Drug Facts

Defining Drug Addiction

Drug cravings and other compulsive behaviors are the essence of drug addiction. They are extremely difficult to control, much more difficult than any physical dependence. They are the principal target symptoms for most drug treatment programs. For an addict, there is no motivation more powerful than drug cravings. As the movie “Trainspotting” showed us so well, the addict’s entire life becomes centered on getting and using the drug. Virtually nothing seems to outweigh drug craving as a motivator. People have committed all kinds of crimes and even abandoned their children just to get drugs.

Facts on different kinds of drugs


Cocaine is a powerfully addictive stimulant drug. The powdered, hydrochloride salt form of cocaine can be snorted or dissolved in water and injected. Crack is cocaine that has not been neutralized by an acid to make the hydrochloride salt. This form of cocaine comes in a rock crystal that can be heated and its vapours smoked. The term “crack” refers to the crackling sound heard when it is heated. Regardless of how cocaine is used or how frequently, a user can experience acute cardiovascular or cerebrovascular emergencies, such as a heart attack or stroke, which could result in sudden death. Cocaine-related deaths are often a result of cardiac arrest or seizure followed by respiratory arrest.  Cocaine is a strong central nervous system stimulant that interferes with the re-absorption process of dopamine, a chemical messenger associated with pleasure and movement. The build-up of dopamine causes continuous stimulation of receiving neurons, which is associated with the euphoria commonly reported by cocaine abusers.  Physical effects of cocaine use include constricted blood vessels, dilated pupils, and increased temperature, heart rate, and blood pressure.  The faster the absorption, the more intense the high. On the other hand, the faster the absorption, the shorter the duration of action. The high from snorting may last 15 to 30 minutes, while that from smoking may last 5 to 10 minutes. Increased use can reduce the period of time a user feels high and increases the risk of addiction.  Some users of cocaine report feelings of restlessness, irritability, and anxiety. A tolerance to the high may develop – many addicts report that they seek but fail to achieve as much pleasure as they did from their first exposure. Some users will increase their doses to intensify and prolong the euphoric effects. While tolerance to the high can occur, users can also become more sensitive to cocaine’s anaesthetic and convulsant effects without increasing the dose taken. This increased sensitivity may explain some deaths occurring after apparently low doses of cocaine. Other complications associated with cocaine use include disturbances in heart rhythm and heart attacks, chest pain and respiratory failure, strokes, seizures and headaches, and gastrointestinal complications such as abdominal pain and nausea. Because cocaine has a tendency to decrease appetite, many chronic users can become malnourished.  In other words, the path to this drug only leads to death.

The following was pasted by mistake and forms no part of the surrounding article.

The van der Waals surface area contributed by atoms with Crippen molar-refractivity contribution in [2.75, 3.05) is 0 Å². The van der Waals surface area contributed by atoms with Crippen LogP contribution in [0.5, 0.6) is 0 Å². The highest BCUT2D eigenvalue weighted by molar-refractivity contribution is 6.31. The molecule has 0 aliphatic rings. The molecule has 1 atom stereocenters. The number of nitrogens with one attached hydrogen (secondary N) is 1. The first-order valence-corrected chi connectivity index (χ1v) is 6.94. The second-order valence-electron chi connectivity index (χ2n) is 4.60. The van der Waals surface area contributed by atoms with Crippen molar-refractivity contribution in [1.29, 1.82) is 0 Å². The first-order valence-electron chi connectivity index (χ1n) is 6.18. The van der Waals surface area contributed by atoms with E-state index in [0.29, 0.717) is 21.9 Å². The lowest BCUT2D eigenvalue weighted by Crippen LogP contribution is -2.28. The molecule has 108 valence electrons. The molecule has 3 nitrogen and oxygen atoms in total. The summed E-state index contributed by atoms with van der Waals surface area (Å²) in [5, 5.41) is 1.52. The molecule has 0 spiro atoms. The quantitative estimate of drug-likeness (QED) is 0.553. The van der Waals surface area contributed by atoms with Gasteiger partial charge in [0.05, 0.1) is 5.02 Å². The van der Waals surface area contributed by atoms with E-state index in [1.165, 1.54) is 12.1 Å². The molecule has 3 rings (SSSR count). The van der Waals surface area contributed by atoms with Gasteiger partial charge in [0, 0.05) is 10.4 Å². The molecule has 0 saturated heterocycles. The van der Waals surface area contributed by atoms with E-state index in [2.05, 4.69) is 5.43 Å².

Marijuana is a green, brown or gray mixture of dried, shredded leaves, stems, seeds and flowers of the hemp plant Cannabis sativa. There are over 200 street names for marijuana including pot, herb, dope, reefer, grass, weed, ganja, Mary Jane and chronic.  Sinsemilla, hashish and hash oil are stronger forms of marijuana.  It is usually smoked as a cigarette (called a joint or a nail) or in a pipe or bong. In recent years, marijuana has appeared in blunts, which are cigars that have been emptied of tobacco and refilled with marijuana.  The main active chemical in marijuana is THC (delta-9-tetrahydrocannabinol). Marijuana’s effects on the user depend on the strength or potency of the THC it contains. The short-term effects of marijuana use include problems with memory and learning; distorted perception and judgment (sights, sounds, time, touch); difficulty in thinking and problem solving; loss of coordination; and increased heart rate, anxiety, and panic attacks.  People who smoke marijuana often have the same respiratory problems as cigarette smokers. These individuals may have daily cough and phlegm, symptoms of chronic bronchitis, and more frequent chest colds. They are also at greater risk of getting lung infections like pneumonia. Marijuana contains some of the same, and sometimes even more, of the cancer-causing chemicals found in cigarette smoke.  Learning and attention skills are impaired among people who use marijuana heavily. Longitudinal research on marijuana use among young people below college age indicates those who use marijuana have lower achievement than the non-users, more acceptance of deviant behavior, more delinquent behavior and aggression, greater rebelliousness and more associations with delinquent and drug-using friends.